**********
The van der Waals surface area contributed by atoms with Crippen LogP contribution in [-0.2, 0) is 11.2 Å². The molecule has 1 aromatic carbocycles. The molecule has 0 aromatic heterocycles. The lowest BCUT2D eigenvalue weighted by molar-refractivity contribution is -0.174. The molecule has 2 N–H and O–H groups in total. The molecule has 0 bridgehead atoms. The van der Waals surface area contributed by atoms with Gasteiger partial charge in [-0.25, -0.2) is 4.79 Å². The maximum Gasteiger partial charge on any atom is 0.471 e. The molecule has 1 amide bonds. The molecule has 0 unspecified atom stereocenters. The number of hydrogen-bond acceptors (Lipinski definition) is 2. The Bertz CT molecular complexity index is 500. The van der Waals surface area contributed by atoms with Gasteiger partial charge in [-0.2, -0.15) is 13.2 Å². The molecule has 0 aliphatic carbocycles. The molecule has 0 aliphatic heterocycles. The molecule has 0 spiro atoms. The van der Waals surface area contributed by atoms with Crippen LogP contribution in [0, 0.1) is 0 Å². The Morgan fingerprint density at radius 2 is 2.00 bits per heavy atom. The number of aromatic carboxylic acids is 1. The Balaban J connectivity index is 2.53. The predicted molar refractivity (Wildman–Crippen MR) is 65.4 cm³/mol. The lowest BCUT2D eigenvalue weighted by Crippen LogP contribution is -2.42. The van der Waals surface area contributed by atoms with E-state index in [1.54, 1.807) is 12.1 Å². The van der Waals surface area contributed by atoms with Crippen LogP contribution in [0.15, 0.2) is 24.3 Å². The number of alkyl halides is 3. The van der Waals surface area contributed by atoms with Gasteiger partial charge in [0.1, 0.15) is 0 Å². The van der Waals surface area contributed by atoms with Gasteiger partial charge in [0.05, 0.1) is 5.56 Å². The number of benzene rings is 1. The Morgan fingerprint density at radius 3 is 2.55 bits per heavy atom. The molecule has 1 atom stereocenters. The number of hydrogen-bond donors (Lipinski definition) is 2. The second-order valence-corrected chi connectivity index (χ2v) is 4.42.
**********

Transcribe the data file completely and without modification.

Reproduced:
The van der Waals surface area contributed by atoms with Crippen LogP contribution in [-0.2, 0) is 11.2 Å². The molecule has 1 aromatic carbocycles. The molecule has 0 aromatic heterocycles. The lowest BCUT2D eigenvalue weighted by molar-refractivity contribution is -0.174. The molecule has 2 N–H and O–H groups in total. The molecule has 0 bridgehead atoms. The van der Waals surface area contributed by atoms with Gasteiger partial charge in [-0.25, -0.2) is 4.79 Å². The maximum Gasteiger partial charge on any atom is 0.471 e. The molecule has 1 amide bonds. The molecule has 0 unspecified atom stereocenters. The number of hydrogen-bond acceptors (Lipinski definition) is 2. The Bertz CT molecular complexity index is 500. The van der Waals surface area contributed by atoms with Gasteiger partial charge in [-0.2, -0.15) is 13.2 Å². The molecule has 0 aliphatic carbocycles. The molecule has 0 aliphatic heterocycles. The molecule has 0 spiro atoms. The van der Waals surface area contributed by atoms with Crippen LogP contribution in [0, 0.1) is 0 Å². The Morgan fingerprint density at radius 2 is 2.00 bits per heavy atom. The number of aromatic carboxylic acids is 1. The Balaban J connectivity index is 2.53. The predicted molar refractivity (Wildman–Crippen MR) is 65.4 cm³/mol. The lowest BCUT2D eigenvalue weighted by Crippen LogP contribution is -2.42. The van der Waals surface area contributed by atoms with E-state index in [1.54, 1.807) is 12.1 Å². The van der Waals surface area contributed by atoms with Crippen LogP contribution in [0.15, 0.2) is 24.3 Å². The number of alkyl halides is 3. The van der Waals surface area contributed by atoms with Gasteiger partial charge in [0.1, 0.15) is 0 Å². The van der Waals surface area contributed by atoms with Gasteiger partial charge in [0.05, 0.1) is 5.56 Å². The number of benzene rings is 1. The Morgan fingerprint density at radius 3 is 2.55 bits per heavy atom. The molecule has 1 atom stereocenters. The number of hydrogen-bond donors (Lipinski definition) is 2. The second-order valence-corrected chi connectivity index (χ2v) is 4.42.